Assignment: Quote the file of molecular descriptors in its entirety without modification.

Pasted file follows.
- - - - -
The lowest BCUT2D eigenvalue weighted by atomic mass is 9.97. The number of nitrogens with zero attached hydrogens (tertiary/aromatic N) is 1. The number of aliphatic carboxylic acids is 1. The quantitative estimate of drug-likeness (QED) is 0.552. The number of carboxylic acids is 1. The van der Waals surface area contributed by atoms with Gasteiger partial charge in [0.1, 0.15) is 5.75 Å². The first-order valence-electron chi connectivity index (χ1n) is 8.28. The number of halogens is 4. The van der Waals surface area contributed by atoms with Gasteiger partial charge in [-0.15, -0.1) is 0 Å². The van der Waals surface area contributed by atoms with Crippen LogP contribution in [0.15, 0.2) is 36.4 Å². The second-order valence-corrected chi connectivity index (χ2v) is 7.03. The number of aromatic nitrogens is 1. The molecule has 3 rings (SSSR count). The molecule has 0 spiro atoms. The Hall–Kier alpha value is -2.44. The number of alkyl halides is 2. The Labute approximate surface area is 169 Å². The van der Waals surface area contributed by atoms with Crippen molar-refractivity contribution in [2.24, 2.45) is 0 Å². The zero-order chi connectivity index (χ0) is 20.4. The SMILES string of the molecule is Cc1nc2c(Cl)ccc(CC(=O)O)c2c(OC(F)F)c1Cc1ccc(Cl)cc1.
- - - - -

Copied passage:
The lowest BCUT2D eigenvalue weighted by atomic mass is 9.97. The number of nitrogens with zero attached hydrogens (tertiary/aromatic N) is 1. The number of aliphatic carboxylic acids is 1. The quantitative estimate of drug-likeness (QED) is 0.552. The number of carboxylic acids is 1. The van der Waals surface area contributed by atoms with Gasteiger partial charge in [0.1, 0.15) is 5.75 Å². The first-order valence-electron chi connectivity index (χ1n) is 8.28. The number of halogens is 4. The van der Waals surface area contributed by atoms with Gasteiger partial charge in [-0.15, -0.1) is 0 Å². The van der Waals surface area contributed by atoms with Crippen LogP contribution in [0.15, 0.2) is 36.4 Å². The second-order valence-corrected chi connectivity index (χ2v) is 7.03. The number of aromatic nitrogens is 1. The molecule has 3 rings (SSSR count). The molecule has 0 spiro atoms. The Hall–Kier alpha value is -2.44. The number of alkyl halides is 2. The Labute approximate surface area is 169 Å². The van der Waals surface area contributed by atoms with Crippen molar-refractivity contribution in [2.24, 2.45) is 0 Å². The zero-order chi connectivity index (χ0) is 20.4. The SMILES string of the molecule is Cc1nc2c(Cl)ccc(CC(=O)O)c2c(OC(F)F)c1Cc1ccc(Cl)cc1.